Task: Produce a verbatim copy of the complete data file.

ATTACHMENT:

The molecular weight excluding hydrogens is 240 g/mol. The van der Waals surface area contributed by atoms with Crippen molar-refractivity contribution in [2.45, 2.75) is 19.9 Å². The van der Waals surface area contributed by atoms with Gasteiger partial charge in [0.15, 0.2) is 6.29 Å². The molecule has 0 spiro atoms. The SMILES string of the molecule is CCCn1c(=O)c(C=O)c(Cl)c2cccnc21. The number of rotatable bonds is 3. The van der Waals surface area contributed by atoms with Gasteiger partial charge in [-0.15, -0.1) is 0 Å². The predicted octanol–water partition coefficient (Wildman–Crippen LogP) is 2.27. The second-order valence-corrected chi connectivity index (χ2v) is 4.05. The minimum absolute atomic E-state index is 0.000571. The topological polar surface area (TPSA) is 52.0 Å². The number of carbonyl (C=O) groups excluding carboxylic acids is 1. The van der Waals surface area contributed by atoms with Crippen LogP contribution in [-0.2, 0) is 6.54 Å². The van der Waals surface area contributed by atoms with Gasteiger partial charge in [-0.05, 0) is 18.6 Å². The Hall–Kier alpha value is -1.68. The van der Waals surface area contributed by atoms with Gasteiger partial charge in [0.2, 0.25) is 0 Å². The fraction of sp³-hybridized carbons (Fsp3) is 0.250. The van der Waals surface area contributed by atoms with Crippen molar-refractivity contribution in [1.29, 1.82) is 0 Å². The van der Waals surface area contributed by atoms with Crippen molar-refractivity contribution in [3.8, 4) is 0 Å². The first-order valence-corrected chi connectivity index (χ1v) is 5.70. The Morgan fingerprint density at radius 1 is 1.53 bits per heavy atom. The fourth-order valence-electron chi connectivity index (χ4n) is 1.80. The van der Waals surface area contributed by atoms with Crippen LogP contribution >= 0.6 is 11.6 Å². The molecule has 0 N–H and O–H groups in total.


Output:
The molecular weight excluding hydrogens is 240 g/mol. The van der Waals surface area contributed by atoms with Crippen molar-refractivity contribution in [2.45, 2.75) is 19.9 Å². The van der Waals surface area contributed by atoms with Gasteiger partial charge in [0.15, 0.2) is 6.29 Å². The molecule has 0 spiro atoms. The SMILES string of the molecule is CCCn1c(=O)c(C=O)c(Cl)c2cccnc21. The number of rotatable bonds is 3. The van der Waals surface area contributed by atoms with Gasteiger partial charge in [-0.15, -0.1) is 0 Å². The predicted octanol–water partition coefficient (Wildman–Crippen LogP) is 2.27. The second-order valence-corrected chi connectivity index (χ2v) is 4.05. The minimum absolute atomic E-state index is 0.000571. The topological polar surface area (TPSA) is 52.0 Å². The number of carbonyl (C=O) groups excluding carboxylic acids is 1. The van der Waals surface area contributed by atoms with Crippen LogP contribution in [-0.2, 0) is 6.54 Å². The van der Waals surface area contributed by atoms with Gasteiger partial charge in [-0.05, 0) is 18.6 Å². The Hall–Kier alpha value is -1.68. The van der Waals surface area contributed by atoms with Gasteiger partial charge in [0.2, 0.25) is 0 Å². The fraction of sp³-hybridized carbons (Fsp3) is 0.250. The van der Waals surface area contributed by atoms with Crippen molar-refractivity contribution in [1.29, 1.82) is 0 Å². The van der Waals surface area contributed by atoms with Crippen molar-refractivity contribution in [3.8, 4) is 0 Å². The first-order valence-corrected chi connectivity index (χ1v) is 5.70. The Morgan fingerprint density at radius 1 is 1.53 bits per heavy atom. The fourth-order valence-electron chi connectivity index (χ4n) is 1.80. The van der Waals surface area contributed by atoms with Crippen LogP contribution >= 0.6 is 11.6 Å². The molecule has 0 N–H and O–H groups in total.